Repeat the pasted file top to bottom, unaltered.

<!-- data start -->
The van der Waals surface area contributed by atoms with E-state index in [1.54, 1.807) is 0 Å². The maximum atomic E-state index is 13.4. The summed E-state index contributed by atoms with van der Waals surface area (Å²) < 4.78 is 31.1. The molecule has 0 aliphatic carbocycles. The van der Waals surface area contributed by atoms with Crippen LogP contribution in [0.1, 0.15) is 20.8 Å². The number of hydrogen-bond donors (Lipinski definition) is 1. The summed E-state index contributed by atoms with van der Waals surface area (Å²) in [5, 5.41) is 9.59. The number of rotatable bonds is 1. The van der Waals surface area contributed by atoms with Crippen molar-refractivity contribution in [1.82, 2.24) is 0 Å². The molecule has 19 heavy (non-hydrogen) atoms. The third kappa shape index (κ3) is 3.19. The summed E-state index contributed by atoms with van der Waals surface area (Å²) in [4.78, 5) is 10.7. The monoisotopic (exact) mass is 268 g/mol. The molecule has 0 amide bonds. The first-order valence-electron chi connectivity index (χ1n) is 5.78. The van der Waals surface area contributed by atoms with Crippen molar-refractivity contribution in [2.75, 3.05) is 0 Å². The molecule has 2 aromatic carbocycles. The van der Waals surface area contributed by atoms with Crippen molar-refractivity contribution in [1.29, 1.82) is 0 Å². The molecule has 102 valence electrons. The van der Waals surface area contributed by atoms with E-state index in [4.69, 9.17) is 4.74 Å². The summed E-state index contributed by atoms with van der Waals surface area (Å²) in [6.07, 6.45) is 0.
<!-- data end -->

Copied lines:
The van der Waals surface area contributed by atoms with E-state index in [1.54, 1.807) is 0 Å². The maximum atomic E-state index is 13.4. The summed E-state index contributed by atoms with van der Waals surface area (Å²) < 4.78 is 31.1. The molecule has 0 aliphatic carbocycles. The van der Waals surface area contributed by atoms with Crippen LogP contribution in [0.1, 0.15) is 20.8 Å². The number of hydrogen-bond donors (Lipinski definition) is 1. The summed E-state index contributed by atoms with van der Waals surface area (Å²) in [5, 5.41) is 9.59. The number of rotatable bonds is 1. The van der Waals surface area contributed by atoms with Crippen molar-refractivity contribution in [1.82, 2.24) is 0 Å². The molecule has 19 heavy (non-hydrogen) atoms. The third kappa shape index (κ3) is 3.19. The summed E-state index contributed by atoms with van der Waals surface area (Å²) in [4.78, 5) is 10.7. The monoisotopic (exact) mass is 268 g/mol. The molecule has 0 amide bonds. The first-order valence-electron chi connectivity index (χ1n) is 5.78. The van der Waals surface area contributed by atoms with Crippen molar-refractivity contribution in [2.75, 3.05) is 0 Å². The molecule has 2 aromatic carbocycles. The van der Waals surface area contributed by atoms with Crippen molar-refractivity contribution in [1.29, 1.82) is 0 Å². The molecule has 102 valence electrons. The van der Waals surface area contributed by atoms with E-state index in [4.69, 9.17) is 4.74 Å². The summed E-state index contributed by atoms with van der Waals surface area (Å²) in [6.07, 6.45) is 0.